Prebiotics may mitigate health impacts of body-clock disruptions

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Funded by the US Office of Naval Research, the study found that rats exposed to chronic disruption of rhythms (CDR) while eating prebiotics adjusted sleep and core body temperature diurnal rhythms to an altered light/dark cycle more quickly than those fed a control diet.

“These results support our overarching hypothesis that prebiotics can effectively mitigate the negative impacts of chronic disruption of circadian rhythms on physiology and sleep/wake behaviour,” ​wrote the researchers, in the journal ‘Brain Behavior and Immunity’​.

Time to find solutions for CDR

People who work night shifts or irregular hours commonly experience CDR due to altered light exposure, jet lag, disturbed or restricted sleep and eating at the wrong times of day. CDR not only impacts sleep but can also result in circadian misalignment of physiological systems, which is associated with increased disease risk. There is therefore a need to find ways of facilitating realignment and reducing the probability of physiological rhythm misalignment, with dietary intervention being one potential solution.

In previous studies, the same researchers found that galactooligosaccharide (GOS) and polydextrose (PDX) induce favourable changes in gut microbial ecology and promote a stress robust phenotype.

What they didn’t know, however, was whether these prebiotics can reduce the physiological strain of CDR or influence the realignment of physiological rhythms like sleep and core body temperature. Therefore, the team sought to investigate this through a study in which rats were fed diets enriched with GOS and PDX or a control diet for five weeks, then exposed to light-dark reversal for eight weeks to induce CDR.

Rats fed the prebiotic diet realigned their core body temperature and sleep/wake rhythms to the new light/dark cycle more quickly than those on the control diet. The prebiotic diet also produced an increased abundance of Ruminiclostridium 5​ and Parabacteroides distasonis – ​species that are associated with positive health status.

Several possible mechanisms

Whilst the mechanisms for how prebiotic induced changes in gut microbial ecology impact brain functions and physiology are largely unknown, the researchers say it is feasible that dietary prebiotics change microbially mediated bile acid composition and bile acid signalling.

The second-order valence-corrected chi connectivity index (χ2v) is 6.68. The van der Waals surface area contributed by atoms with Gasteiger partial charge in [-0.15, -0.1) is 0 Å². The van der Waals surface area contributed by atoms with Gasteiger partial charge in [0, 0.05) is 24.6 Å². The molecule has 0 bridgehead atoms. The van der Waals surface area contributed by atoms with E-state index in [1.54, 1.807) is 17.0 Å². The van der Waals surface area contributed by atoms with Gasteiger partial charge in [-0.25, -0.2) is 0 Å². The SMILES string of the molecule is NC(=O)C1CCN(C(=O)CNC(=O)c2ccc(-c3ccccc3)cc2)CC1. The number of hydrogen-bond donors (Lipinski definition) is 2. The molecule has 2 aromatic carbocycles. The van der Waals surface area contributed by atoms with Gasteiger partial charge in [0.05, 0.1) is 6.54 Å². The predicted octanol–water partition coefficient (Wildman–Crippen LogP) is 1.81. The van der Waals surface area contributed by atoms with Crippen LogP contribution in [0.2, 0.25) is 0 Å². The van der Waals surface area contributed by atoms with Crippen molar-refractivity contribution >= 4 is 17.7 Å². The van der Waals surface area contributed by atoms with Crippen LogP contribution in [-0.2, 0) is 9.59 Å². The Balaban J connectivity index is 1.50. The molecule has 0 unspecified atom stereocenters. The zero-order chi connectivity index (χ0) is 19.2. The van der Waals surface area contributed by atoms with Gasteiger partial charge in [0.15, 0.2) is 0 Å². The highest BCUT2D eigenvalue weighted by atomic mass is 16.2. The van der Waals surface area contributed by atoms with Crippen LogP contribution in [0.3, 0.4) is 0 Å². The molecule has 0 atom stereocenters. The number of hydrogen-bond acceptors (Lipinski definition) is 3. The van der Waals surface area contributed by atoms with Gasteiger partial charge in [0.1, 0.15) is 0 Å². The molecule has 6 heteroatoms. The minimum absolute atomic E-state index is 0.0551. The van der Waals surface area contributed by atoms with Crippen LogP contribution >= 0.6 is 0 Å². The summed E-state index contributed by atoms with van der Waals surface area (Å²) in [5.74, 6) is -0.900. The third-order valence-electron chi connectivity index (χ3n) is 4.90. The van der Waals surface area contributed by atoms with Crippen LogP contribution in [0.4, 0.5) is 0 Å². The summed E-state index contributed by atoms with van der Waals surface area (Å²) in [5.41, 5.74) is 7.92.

In this study, the prebiotic diet was found to modify faecal bile acid profiles. The prebiotic diet also reduced levels of several secondary and secondary conjugated bile acids and CDR significantly increased cholic/taurocholic acid in faeces. After light/dark reversal, rats with high levels of Ruminiclostridium 5​ and lower levels of taurocholic/cholic acid realigned CBT rhythms and sleep faster than rats with lower levels of these good bacteria and higher levels of cholic/taurocholic acid.

“It is feasible to suggest that the increased abundance of bacteria capable of biotransformation of bile acids may result in lower levels of fecal taurocholic acid and alter bile acid signalling to the brain,” ​wrote the researchers, acknowledging that additional work is needed to determine whether modulations in bile acid profiles contribute to the effects.

They also said it was possible that reason for the lower faecal secondary and secondary conjugated bile acid levels induced by the prebiotic diet could be explained by more efficient gut reabsorption.

They said their results are consistent with previous findings and suggest that increased faecal output of bile acids, like cholic acid, may be indicative of a chronic stress-like state within the gut microbial-bile acid environment that could contribute to negative health outcomes.

Overall, they concluded that consumption of prebiotics is an effective strategy to increase the abundance of health-promoting microbes, alter the faecal bile acid profile and facilitate the recovery and realignment of sleep and diurnal rhythms after circadian disruption.

Source: Brain Behavior and Immunity

Thompson RS, Gaffney M, Hopkins S, Kelley T, Gonzalez A, Bowers SJ, Vitaterna MH, Turek FW, Foxx CL, Lowry CA, Vargas F, Dorrestein PC, Wright KP Jr, Knight R, Fleshner M.

“Ruminiclostridium 5​, Parabacteroides distasonis​, and bile acid profile are modulated by prebiotic diet and associate with facilitated sleep/clock realignment after chronic disruption of rhythms”

https://doi.org/10.1016/j.bbi.2021.07.006

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